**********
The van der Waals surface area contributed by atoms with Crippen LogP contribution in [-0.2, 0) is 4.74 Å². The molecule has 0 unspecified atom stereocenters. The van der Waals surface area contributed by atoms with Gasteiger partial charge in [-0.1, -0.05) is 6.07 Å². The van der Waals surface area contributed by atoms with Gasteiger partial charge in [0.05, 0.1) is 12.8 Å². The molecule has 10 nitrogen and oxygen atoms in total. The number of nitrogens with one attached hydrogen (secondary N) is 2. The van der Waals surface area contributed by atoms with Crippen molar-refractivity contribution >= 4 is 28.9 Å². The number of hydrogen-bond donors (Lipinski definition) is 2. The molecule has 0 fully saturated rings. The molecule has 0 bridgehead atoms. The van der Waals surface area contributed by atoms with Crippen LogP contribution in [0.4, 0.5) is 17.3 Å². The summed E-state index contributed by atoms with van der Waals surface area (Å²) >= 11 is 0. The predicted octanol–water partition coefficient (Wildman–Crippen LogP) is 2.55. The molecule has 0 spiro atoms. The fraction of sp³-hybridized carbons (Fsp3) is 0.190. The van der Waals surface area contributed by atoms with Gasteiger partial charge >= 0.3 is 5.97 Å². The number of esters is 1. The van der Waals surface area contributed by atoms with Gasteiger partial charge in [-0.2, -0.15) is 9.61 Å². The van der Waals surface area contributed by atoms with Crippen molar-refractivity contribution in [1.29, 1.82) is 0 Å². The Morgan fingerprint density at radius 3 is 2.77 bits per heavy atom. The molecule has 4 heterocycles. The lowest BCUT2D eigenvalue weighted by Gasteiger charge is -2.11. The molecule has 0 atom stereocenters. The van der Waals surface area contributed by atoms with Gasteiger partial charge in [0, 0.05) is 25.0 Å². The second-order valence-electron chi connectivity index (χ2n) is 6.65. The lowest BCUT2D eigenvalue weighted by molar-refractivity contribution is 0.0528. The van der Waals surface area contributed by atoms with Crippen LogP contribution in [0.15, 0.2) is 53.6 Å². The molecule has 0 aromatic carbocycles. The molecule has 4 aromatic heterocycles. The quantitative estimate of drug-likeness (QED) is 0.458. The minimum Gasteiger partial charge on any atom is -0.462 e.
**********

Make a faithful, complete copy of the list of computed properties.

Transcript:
The van der Waals surface area contributed by atoms with Crippen LogP contribution in [-0.2, 0) is 4.74 Å². The molecule has 0 unspecified atom stereocenters. The van der Waals surface area contributed by atoms with Gasteiger partial charge in [-0.1, -0.05) is 6.07 Å². The van der Waals surface area contributed by atoms with Gasteiger partial charge in [0.05, 0.1) is 12.8 Å². The molecule has 10 nitrogen and oxygen atoms in total. The number of nitrogens with one attached hydrogen (secondary N) is 2. The van der Waals surface area contributed by atoms with Crippen molar-refractivity contribution >= 4 is 28.9 Å². The number of hydrogen-bond donors (Lipinski definition) is 2. The molecule has 0 fully saturated rings. The molecule has 0 bridgehead atoms. The van der Waals surface area contributed by atoms with Crippen LogP contribution in [0.4, 0.5) is 17.3 Å². The summed E-state index contributed by atoms with van der Waals surface area (Å²) >= 11 is 0. The predicted octanol–water partition coefficient (Wildman–Crippen LogP) is 2.55. The molecule has 0 spiro atoms. The fraction of sp³-hybridized carbons (Fsp3) is 0.190. The van der Waals surface area contributed by atoms with Gasteiger partial charge >= 0.3 is 5.97 Å². The number of esters is 1. The van der Waals surface area contributed by atoms with Gasteiger partial charge in [-0.2, -0.15) is 9.61 Å². The van der Waals surface area contributed by atoms with Crippen molar-refractivity contribution in [1.29, 1.82) is 0 Å². The Morgan fingerprint density at radius 3 is 2.77 bits per heavy atom. The molecule has 4 heterocycles. The lowest BCUT2D eigenvalue weighted by Gasteiger charge is -2.11. The molecule has 0 atom stereocenters. The van der Waals surface area contributed by atoms with Gasteiger partial charge in [0, 0.05) is 25.0 Å². The second-order valence-electron chi connectivity index (χ2n) is 6.65. The lowest BCUT2D eigenvalue weighted by molar-refractivity contribution is 0.0528. The van der Waals surface area contributed by atoms with Crippen LogP contribution in [0.15, 0.2) is 53.6 Å². The molecule has 0 aromatic carbocycles. The molecule has 4 aromatic heterocycles. The quantitative estimate of drug-likeness (QED) is 0.458. The minimum Gasteiger partial charge on any atom is -0.462 e.